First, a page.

J’ai faim, et toi? I’m hungry, and you?
This table displays the demonstrative pronouns in masculine, feminine, neuter in singular and plural.
Quel film veux-tu voir? Celui-ci? Which film do you want to watch? This one?
This table displays the Direct and Indirect Objects in the colour-coded system.
J’ai mangé la pomme. I ate the apple.
Je l’ai mangé. I ate it. I ate it.
Est-ce que tu parles à ta voisine? Do you speak to your neighbour?
Oui, je lui parle. Yes, I speak to her.
This table shows different ways of negating in French.
Je ne fume pas. I don’t smoke.
Je ne mange jamais de la viande. I never eat meat.
Je ne cherche personne. I’m not looking for anyone.
The main topic on this page is the Passé Composé.
This page has an upper and lower U table. The upper section contains 14 verbs that are conjugated with être. The bottom U table has 19 verbs that are conjugated with avoir.
On the top U table, you will find infinitive verbs in French: aller. Their past participle underlined: allé, and their meaning in English: to go.
On the bottom U table, you’ll find infinitive verbs that are conjugated with avoir. The ending of the verb is underlined: manger, and the meaning is given in English: to eat.
In the centre of the page, you will find the regular endings for Passé Composé for the er, ir and re verbs for each person in the colour-coded system:
Tu es allée à Paris. You went to Paris.
Forming the Past Participle of the verb:
parler – to speak
finir – to finish
vendre – to sell
parler – parl + é = parlé
finir – fin + i = fini
vendre – vend + u = vendu
Forming the Passé Composé with être:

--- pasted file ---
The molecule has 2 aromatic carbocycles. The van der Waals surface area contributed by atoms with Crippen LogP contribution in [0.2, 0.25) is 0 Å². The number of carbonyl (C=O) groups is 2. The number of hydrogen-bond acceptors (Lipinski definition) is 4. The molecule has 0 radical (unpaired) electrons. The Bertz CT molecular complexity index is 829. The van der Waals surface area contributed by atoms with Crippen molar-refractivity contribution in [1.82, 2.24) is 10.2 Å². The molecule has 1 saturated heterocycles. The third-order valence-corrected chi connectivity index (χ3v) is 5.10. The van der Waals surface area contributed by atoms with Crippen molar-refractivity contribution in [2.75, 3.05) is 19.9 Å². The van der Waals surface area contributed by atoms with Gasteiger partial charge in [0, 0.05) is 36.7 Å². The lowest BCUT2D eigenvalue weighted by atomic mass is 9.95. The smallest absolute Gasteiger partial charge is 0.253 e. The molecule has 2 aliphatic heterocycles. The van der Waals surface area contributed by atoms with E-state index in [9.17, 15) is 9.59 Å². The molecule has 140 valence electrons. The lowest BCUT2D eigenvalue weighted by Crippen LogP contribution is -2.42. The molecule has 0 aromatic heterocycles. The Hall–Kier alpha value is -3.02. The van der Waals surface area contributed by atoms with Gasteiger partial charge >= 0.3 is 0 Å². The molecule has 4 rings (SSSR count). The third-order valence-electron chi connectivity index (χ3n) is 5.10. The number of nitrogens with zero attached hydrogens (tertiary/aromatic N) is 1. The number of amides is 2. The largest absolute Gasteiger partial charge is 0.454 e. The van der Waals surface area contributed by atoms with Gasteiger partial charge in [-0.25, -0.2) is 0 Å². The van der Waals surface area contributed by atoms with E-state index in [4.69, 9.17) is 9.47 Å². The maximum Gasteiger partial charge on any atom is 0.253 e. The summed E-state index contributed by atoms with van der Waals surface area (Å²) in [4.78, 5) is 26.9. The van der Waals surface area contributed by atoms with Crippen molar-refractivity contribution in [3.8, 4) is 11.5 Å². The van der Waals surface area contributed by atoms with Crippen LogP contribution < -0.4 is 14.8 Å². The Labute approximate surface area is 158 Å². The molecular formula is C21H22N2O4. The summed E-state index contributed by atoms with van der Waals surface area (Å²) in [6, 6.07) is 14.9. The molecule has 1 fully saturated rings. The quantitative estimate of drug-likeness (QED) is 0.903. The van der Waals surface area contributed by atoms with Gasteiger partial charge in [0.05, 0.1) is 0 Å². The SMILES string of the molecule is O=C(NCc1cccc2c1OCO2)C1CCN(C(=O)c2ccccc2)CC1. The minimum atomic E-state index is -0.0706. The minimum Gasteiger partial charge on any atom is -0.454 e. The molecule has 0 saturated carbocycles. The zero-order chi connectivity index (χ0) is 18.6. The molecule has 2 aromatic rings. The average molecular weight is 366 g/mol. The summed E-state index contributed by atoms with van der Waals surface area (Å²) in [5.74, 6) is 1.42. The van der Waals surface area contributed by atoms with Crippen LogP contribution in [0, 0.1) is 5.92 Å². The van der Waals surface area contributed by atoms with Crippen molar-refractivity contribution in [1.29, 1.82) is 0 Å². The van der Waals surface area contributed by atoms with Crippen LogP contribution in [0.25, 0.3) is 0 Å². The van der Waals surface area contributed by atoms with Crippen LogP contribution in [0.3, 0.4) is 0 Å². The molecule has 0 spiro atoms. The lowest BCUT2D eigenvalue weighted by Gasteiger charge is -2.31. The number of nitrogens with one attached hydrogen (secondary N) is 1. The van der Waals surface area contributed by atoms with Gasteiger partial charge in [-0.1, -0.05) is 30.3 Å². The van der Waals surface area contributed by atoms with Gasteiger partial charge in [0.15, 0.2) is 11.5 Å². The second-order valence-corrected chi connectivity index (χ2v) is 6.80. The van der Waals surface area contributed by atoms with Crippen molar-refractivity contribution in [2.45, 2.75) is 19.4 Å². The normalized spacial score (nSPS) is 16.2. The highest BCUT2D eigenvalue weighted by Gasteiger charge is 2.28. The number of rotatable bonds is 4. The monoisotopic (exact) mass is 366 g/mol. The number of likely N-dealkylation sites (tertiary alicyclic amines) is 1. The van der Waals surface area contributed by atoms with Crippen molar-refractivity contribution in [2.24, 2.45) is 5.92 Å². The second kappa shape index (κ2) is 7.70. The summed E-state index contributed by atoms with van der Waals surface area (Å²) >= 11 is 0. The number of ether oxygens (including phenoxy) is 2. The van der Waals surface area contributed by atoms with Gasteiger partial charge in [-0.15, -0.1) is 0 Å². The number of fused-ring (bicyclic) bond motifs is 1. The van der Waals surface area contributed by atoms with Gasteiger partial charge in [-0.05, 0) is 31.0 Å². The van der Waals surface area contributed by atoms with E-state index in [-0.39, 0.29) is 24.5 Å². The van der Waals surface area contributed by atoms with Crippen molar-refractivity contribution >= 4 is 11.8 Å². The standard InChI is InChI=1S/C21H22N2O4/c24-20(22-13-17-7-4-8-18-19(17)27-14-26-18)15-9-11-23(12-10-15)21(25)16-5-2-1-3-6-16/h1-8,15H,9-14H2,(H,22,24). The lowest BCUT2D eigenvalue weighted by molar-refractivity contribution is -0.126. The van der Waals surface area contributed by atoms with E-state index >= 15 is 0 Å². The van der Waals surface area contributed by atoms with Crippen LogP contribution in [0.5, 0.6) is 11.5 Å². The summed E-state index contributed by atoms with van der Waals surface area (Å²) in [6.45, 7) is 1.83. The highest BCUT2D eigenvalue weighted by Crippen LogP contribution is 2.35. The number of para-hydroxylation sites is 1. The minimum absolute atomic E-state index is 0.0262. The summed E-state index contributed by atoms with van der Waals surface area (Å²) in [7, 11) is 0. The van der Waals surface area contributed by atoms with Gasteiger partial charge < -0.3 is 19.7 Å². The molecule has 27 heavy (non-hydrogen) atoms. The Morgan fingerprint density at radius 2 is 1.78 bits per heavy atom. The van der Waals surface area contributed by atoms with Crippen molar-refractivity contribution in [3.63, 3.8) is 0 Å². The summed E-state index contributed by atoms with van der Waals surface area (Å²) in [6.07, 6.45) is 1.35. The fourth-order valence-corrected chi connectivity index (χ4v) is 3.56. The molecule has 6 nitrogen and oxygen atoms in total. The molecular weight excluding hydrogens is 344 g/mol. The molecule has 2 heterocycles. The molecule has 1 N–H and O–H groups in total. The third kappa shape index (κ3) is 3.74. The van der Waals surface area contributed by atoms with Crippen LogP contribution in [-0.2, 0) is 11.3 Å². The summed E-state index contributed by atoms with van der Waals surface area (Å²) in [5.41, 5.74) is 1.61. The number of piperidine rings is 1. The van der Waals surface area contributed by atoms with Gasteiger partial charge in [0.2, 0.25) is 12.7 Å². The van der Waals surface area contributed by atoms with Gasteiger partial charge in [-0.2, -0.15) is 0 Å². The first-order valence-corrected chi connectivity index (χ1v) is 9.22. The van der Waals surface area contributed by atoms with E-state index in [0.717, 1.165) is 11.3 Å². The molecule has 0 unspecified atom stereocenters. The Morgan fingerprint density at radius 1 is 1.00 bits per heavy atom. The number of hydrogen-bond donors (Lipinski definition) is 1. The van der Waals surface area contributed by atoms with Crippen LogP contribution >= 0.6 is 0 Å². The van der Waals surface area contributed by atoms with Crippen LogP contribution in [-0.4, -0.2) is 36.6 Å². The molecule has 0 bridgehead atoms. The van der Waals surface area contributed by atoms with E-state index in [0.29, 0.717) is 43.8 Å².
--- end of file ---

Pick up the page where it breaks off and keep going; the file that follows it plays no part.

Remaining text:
Elles sont arrivés au restaurant. They arrived at the restaurant.
Elle est restée dans sa chambre. She stayed in her room.
Tu es allée à Paris (the person is a woman). You went to Paris.
Je me suis lavée. I washed myself.
Use the time expressions in the table called EXPRIMER LE PASSÉ to create longer sentences.
Forming the Passé Composé with avoir:
J’ai parlé. I spoke.
Nous avons fini. We finished.
Tu as vendu. You sold.
For further practice, you can join or contrast sentences with the words in the table called KEY WORDS at the back of your card.
This table displays 24 irregular Past Participles.
J’ai eu une voiture. I had a car.
Elle a bu le café. She drank coffee.
This table displays the endings needed to conjugate the Imperfect.
finir- to finish
nous finissons – we finish
L’année dernière, je travaillais avec Pierre. Last year I worked with Pierre.
J’étudais le Français à l’école. I used to study French at school.
Il faisait chaud pendant l’été l’année dernière. It was hot during the summer last year.
Il était trois heures. It was three o’clock.